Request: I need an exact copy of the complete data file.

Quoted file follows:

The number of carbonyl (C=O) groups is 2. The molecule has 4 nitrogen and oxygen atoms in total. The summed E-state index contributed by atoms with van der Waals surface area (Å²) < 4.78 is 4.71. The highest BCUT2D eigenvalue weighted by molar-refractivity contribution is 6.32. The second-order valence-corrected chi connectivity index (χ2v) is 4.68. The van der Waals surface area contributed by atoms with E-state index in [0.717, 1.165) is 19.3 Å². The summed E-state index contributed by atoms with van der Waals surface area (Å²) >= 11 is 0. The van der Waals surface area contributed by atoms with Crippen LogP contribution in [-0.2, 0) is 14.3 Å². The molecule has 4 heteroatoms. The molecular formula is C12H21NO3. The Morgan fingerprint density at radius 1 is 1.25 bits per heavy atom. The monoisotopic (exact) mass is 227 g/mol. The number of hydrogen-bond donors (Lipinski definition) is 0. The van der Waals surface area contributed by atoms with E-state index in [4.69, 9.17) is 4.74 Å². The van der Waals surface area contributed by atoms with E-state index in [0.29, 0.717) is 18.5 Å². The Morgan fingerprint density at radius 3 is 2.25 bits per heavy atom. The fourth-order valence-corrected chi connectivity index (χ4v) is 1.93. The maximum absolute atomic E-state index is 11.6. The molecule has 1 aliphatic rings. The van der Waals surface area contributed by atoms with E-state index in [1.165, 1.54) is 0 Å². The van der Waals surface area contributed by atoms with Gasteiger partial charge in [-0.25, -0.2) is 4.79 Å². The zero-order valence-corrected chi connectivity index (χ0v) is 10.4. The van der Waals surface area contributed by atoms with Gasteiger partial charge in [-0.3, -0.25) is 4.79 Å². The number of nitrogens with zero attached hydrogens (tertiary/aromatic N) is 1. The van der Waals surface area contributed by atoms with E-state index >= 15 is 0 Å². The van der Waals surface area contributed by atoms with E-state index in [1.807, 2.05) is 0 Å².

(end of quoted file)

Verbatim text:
The number of carbonyl (C=O) groups is 2. The molecule has 4 nitrogen and oxygen atoms in total. The summed E-state index contributed by atoms with van der Waals surface area (Å²) < 4.78 is 4.71. The highest BCUT2D eigenvalue weighted by molar-refractivity contribution is 6.32. The second-order valence-corrected chi connectivity index (χ2v) is 4.68. The van der Waals surface area contributed by atoms with E-state index in [0.717, 1.165) is 19.3 Å². The summed E-state index contributed by atoms with van der Waals surface area (Å²) >= 11 is 0. The van der Waals surface area contributed by atoms with Crippen LogP contribution in [-0.2, 0) is 14.3 Å². The molecule has 4 heteroatoms. The molecular formula is C12H21NO3. The Morgan fingerprint density at radius 1 is 1.25 bits per heavy atom. The monoisotopic (exact) mass is 227 g/mol. The number of hydrogen-bond donors (Lipinski definition) is 0. The van der Waals surface area contributed by atoms with E-state index in [4.69, 9.17) is 4.74 Å². The van der Waals surface area contributed by atoms with E-state index in [0.29, 0.717) is 18.5 Å². The Morgan fingerprint density at radius 3 is 2.25 bits per heavy atom. The fourth-order valence-corrected chi connectivity index (χ4v) is 1.93. The maximum absolute atomic E-state index is 11.6. The molecule has 1 aliphatic rings. The van der Waals surface area contributed by atoms with E-state index in [1.165, 1.54) is 0 Å². The van der Waals surface area contributed by atoms with Gasteiger partial charge in [-0.25, -0.2) is 4.79 Å². The zero-order valence-corrected chi connectivity index (χ0v) is 10.4. The van der Waals surface area contributed by atoms with Gasteiger partial charge in [-0.3, -0.25) is 4.79 Å². The number of nitrogens with zero attached hydrogens (tertiary/aromatic N) is 1. The van der Waals surface area contributed by atoms with E-state index >= 15 is 0 Å². The van der Waals surface area contributed by atoms with E-state index in [1.807, 2.05) is 0 Å².